When my novel, Darwin’s Sword, was accepted for publication, my attitude changed. All of a sudden, I began to see a ray of light in the darkened world that was, to that point, just a hobby. I saw an avenue to release stories I thought were quite good. Stories like Naomi, Midas, The Road to Hell, The Table Turned and more, all of a sudden gained a new life.

I sent off Naomi to Alfred Hitchcock’s Mystery Magazine for publication consideration, about a week and a half ago. I’m working on sending out quite a few more. I’ve finished a short story called The Site, my first foray into occult. I have a lot of stories to market, I also have written many short stories and have many more ideas for both short and long fiction. Writing is what I do best, and what I enjoy the most. I spend about half my time working on new stories, editing older stories and others work. It is my new career and I plan to embrace it. I highly suggest, as I’ve said here in the past, those writers amongst you do the same.

Fiction writing as a hobby has been left behind, replaced by a new career that has become my life. I’ve lived a lot of years and this job is where I feel most at home. I look forward to writing and publishing more good stories and entertaining you all with new concepts and story ideas. I’ll brave those pesky editors with a new found bravery that, heretofore, escaped me. As these stories are purchased and published I’ll let you all know.

On another note, I attended the wedding of my former assistant, Erin today. She was lovely and Rob, the Marine she married, looked resplendent in his dress uniform. I’m proud of them both and wish them well. I miss her assistance in research, but that’s really minor. In many ways, Erin is a member of our extended family and my wife and I felt like extended parents. We were so happy we were included and we wish them both only the very best of times.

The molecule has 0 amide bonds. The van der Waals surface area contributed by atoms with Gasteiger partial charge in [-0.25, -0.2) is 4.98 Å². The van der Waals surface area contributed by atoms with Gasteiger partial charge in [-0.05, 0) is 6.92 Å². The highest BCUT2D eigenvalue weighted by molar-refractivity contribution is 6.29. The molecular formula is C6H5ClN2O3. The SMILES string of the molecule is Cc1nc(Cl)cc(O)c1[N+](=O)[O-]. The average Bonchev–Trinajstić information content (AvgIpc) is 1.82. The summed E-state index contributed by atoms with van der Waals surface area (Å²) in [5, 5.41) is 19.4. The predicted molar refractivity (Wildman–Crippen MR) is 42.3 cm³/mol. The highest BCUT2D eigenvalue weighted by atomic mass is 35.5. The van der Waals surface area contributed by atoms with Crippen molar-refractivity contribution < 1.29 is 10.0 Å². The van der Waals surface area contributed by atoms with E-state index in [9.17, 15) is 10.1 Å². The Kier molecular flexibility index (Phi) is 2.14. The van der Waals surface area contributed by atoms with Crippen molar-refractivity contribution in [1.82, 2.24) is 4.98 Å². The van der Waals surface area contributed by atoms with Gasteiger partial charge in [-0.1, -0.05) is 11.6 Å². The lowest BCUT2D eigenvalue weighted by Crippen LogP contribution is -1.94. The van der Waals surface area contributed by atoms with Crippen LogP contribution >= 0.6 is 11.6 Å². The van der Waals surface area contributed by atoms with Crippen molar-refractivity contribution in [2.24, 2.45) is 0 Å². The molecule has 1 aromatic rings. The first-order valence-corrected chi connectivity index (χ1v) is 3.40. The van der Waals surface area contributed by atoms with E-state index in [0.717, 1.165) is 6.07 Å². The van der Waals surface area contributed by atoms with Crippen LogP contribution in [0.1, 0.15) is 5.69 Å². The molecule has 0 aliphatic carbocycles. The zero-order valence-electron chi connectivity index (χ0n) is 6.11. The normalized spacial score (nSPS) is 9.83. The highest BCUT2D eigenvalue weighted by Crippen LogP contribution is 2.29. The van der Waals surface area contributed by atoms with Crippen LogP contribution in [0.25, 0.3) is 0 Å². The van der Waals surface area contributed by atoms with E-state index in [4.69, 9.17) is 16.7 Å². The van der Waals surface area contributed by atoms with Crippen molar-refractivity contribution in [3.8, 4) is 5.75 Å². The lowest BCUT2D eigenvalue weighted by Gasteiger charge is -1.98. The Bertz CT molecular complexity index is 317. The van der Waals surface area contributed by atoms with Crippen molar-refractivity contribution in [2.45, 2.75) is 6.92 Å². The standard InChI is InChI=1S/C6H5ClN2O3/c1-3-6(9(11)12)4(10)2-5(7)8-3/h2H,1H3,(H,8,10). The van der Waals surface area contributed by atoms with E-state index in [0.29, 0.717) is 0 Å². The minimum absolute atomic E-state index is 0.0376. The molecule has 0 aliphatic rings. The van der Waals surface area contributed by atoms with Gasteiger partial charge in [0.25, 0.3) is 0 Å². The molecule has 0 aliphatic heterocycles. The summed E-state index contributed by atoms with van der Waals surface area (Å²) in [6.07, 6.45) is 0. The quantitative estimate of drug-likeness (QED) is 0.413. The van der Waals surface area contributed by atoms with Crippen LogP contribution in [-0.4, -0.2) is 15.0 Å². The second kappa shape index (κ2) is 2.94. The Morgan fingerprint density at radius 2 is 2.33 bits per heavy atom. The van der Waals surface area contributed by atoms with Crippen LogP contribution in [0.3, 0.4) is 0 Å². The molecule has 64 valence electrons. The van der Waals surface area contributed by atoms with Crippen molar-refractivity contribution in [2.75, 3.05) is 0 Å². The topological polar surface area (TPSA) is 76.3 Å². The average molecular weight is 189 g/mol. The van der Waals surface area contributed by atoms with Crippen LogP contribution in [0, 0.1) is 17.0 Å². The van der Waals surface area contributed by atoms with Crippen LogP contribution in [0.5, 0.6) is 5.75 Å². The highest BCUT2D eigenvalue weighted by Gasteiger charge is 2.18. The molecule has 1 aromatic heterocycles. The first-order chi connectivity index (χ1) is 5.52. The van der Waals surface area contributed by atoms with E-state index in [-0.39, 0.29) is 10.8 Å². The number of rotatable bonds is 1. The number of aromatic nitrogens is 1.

If you’re a writer who needs help with editing services or need to learn more about the craft, contact Lerue Press at http://www.lrpnv.com. I give workshops and perform editing services for any kind of writing. You can pick up Darwin’s Sword at http://www.amazon.com, the above website, or locally at Grassroots Books on Grove street.

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Back to the Blog

I’ve been away for awhile and haven’t blogged in a few weeks. Unfortunately, I’m trying to establish an identity for this blog. I’ve been told this isn’t so much a blog as a column of sorts, so maybe I don’t know what the fuck I’m doing. But I’ve decided to press on and not worry about those who disagree.

First, I want to point out that The Horrors of Writing And Publishing is about (surprise!!!) writing and publishing. I try to write insightful and educational pieces about the publishing business and the art of writing fiction and non-fiction. All of this stuff is my opinion, but it comes from a long-term relationship between writing and myself. Writing, in my not-so-humble opinion, is about storytelling. While I learn something new every day, I also know my shit, as the youngsters say today.

So, here I am. I want to continue to impart quality information to those writers out there who choose to follow me, promote authors’ work that I feel deserves it and generally talk about the things that drive me as a writer and author. Publishing is a hard business. It’s a hard way to make a living, but there is nothing on this planet that is more satisfying than completing a story, letting people read it and finding them entertained. There is no compliment a writer loves to hear more than “it kept me on the edge of my seat.”